Simply the best Documentaries
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Yellowstone: America first National Park
Fracking The New Energy Rush
Behind Closed Doors
Ghosts of the Abyss
Planet Earth II Mountains
Dinosaurs Giants of Patagonia
The Story of Everything
The Propaganda Game
That Sugar Film
Strange Signals from Outer Space
Which Universe Are We In
Trinity and Beyond: The Atomic Bomb Movie
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Fractals Hunting the Hidden Dimension
The ultimate adventure in scientific inquiry, this fascinating program follows the exploits of a small group of pioneering mathematicians who discovered a whole area of study that is revolutionizing all branches of understanding in the world: fractal geometry. Fractals are most recognized as a series of circular shapes with a border surrounded by jagged "tail-like" objects. The program, aimed at the average viewer does a fine job of explaining the background of fractals, first by beginning with the story of Pixar co-founder, Loren Carpenter's work at Boeing, developing 3D terrain from scratch using fractals. From there the program starts at the beginning with an introduction to Benoit Mandelbrot and his revolutionary work. The explanations are full of solid factual information but never talk above the level of a viewer who has some understanding of basic mathematical principles. Once the concept is presented the program spends the rest of the time showing how prevalent the fractal is in life. For a program about a mathematical concept, "Fractals" is very engaging, showing how the process was applied to special effects as far back as the Genesis planet from "Star Trek II" all the way to the spectacular finale on Mustafar in "Star Wars: Episode III." I found myself astonished at how fractals were the source of the lava in constant motion and action during the Obi-Wan/Anakin fight. What is more amazing is when the program delves into practical applications such as cell phone antennas, and eventually the human body. For the average person who enjoys watching science related programs, even on a sporadic basis, "Fractals" will prove to be a very worthwhile experience. The program is well produced, integrating talking head interviews (including some with Mandelbrot himself) with standard "in the field" footage. The structure of the program is very logical and never finds itself jumping around without direction. In simplest terms, this is a program as elegant as the designs it focuses on.
Follow actor William Shatner through interviews with the other actors who have portrayed starship Enterprise captains in five other incarnations of the Star Trek franchise. Shatner's subjects discuss their lives and careers before, during and after their tenure with Star Trek. With the use of conversations and archival footage, they explore the pressures, stigmas and sacrifices that accompanied their roles and their larger careers. During the process of the film and with help from the other Captains, Sir Patrick Stewart, Avery Brooks, Kate Mulgrew, Scott Bakula and Chris Pine, Shatner overcomes his disdain and learns to embrace his best known character, Captain James T. Kirk.
Audrey Hepburn: The Fairest Lady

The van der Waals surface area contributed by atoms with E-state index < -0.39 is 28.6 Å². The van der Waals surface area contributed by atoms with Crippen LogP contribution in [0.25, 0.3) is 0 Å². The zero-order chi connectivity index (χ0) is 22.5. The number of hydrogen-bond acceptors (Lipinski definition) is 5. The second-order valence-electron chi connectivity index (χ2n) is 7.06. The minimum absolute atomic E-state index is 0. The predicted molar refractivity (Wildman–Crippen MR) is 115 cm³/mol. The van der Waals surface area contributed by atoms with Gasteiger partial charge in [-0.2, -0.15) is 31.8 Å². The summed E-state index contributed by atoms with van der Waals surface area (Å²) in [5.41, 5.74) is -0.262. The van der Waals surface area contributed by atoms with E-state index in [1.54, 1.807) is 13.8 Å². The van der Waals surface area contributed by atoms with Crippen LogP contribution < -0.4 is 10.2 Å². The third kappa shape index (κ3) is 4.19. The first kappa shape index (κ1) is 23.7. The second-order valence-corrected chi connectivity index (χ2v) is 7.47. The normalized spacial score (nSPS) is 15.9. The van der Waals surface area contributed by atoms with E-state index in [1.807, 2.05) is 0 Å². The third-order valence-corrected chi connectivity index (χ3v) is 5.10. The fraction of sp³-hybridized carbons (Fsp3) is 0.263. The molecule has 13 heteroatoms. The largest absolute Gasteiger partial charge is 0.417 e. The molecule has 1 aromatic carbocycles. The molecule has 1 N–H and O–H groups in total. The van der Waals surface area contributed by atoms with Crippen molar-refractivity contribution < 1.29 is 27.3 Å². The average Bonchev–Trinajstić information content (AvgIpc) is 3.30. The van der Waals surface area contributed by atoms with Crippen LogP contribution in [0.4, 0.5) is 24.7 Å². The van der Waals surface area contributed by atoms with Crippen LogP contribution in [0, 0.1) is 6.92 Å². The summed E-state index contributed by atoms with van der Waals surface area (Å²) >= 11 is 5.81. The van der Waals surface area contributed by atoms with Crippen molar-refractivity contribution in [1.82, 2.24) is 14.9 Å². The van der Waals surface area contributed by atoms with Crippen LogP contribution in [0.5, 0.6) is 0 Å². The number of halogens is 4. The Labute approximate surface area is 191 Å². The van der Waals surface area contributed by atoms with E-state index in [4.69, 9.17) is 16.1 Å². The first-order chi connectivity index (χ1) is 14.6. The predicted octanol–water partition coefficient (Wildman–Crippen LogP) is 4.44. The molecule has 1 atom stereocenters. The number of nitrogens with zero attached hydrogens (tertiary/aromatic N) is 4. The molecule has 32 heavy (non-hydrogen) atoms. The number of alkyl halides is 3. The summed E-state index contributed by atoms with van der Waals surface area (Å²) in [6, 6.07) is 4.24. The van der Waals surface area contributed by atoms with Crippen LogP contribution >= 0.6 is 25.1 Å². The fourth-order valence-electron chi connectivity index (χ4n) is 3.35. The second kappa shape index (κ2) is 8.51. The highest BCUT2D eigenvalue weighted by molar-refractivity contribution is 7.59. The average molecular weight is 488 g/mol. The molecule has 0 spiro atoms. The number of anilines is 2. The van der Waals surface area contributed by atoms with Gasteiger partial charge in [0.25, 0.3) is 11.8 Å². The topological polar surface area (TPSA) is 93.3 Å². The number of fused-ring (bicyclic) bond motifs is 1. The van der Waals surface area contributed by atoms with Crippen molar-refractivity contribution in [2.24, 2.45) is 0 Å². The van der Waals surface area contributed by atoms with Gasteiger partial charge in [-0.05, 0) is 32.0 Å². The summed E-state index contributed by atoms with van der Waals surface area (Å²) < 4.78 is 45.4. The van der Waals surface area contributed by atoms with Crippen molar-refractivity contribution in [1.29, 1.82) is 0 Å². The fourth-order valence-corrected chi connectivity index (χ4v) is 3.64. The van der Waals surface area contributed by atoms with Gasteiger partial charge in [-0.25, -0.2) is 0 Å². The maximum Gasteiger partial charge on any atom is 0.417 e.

Audrey Hepburn was a film and fashion icon of the twentieth century and one of the most beloved actresses of all time. She enchanted the world with elegance and innocent charm, and portrayed some of the most memorable characters in film. Although she was one of the few actresses to win an Emmy, Tony, Grammy, and Academy Award, Audrey was modest about her talents, often claiming she had no acting technique. She redefined glamour with elfin features and a waif-like figure that inspired timeless designs by Hubert de Givenchy.Raised in the Netherlands during World War II, Audrey never forgot her own struggles during the German occupation and dedicated her later years to helping needy children around the world, becoming an International Goodwill Ambassador for UNICEF and traveling around the world to provide aid. Audrey Hepburn is remembered as a natural talent, a timeless beauty and a great humanitarian.
What if aliens landed on Earth? Much of science fiction explores the moment of first contact – what will people do when the aliens land? From H. G. Wells’ pioneering The War of the Worlds to Independence Day, Men in Black, and District 9, Invasion deals with our fears of alien invasions of earth. David Tennant explains the appeal of Doctor Who’s Daleks and Cybermen while John Carpenter and Chris Carter explore the rich appeal of the paranoia fuelled by hidden aliens with The Thing and The X-Files. It also asks, what if the monsters were our own creation? With the aid of rarely seen animation tests, Phil Tippett takes us behind the scenes in the creation of the dinosaurs of Jurassic Park. But not all invasions are hostile. Peter Coyote and Richard Dreyfuss discuss the creation of Spielberg’s spellbinding classics E.T. the Extra-Terrestrial and Close Encounters of the Third Kind. There is more than one kind of invasion.
The Real History of Science Fiction
Doc of the Dead
Take a look at the zombie genre in film, literature, and in pop culture as a whole. Several entertainers from various fields such as film and literature are brought in and interviewed on how zombies have changed not only them, but how they entertain others and how the genre has influenced and impacted society at large. Written and directed by Alexandre O. Philippe, is the definitive zombie culture documentary.
Planet Earth II
George Harrison Living in the Material World
The Story of India
The Making of the Mob
Conquest of the Skies
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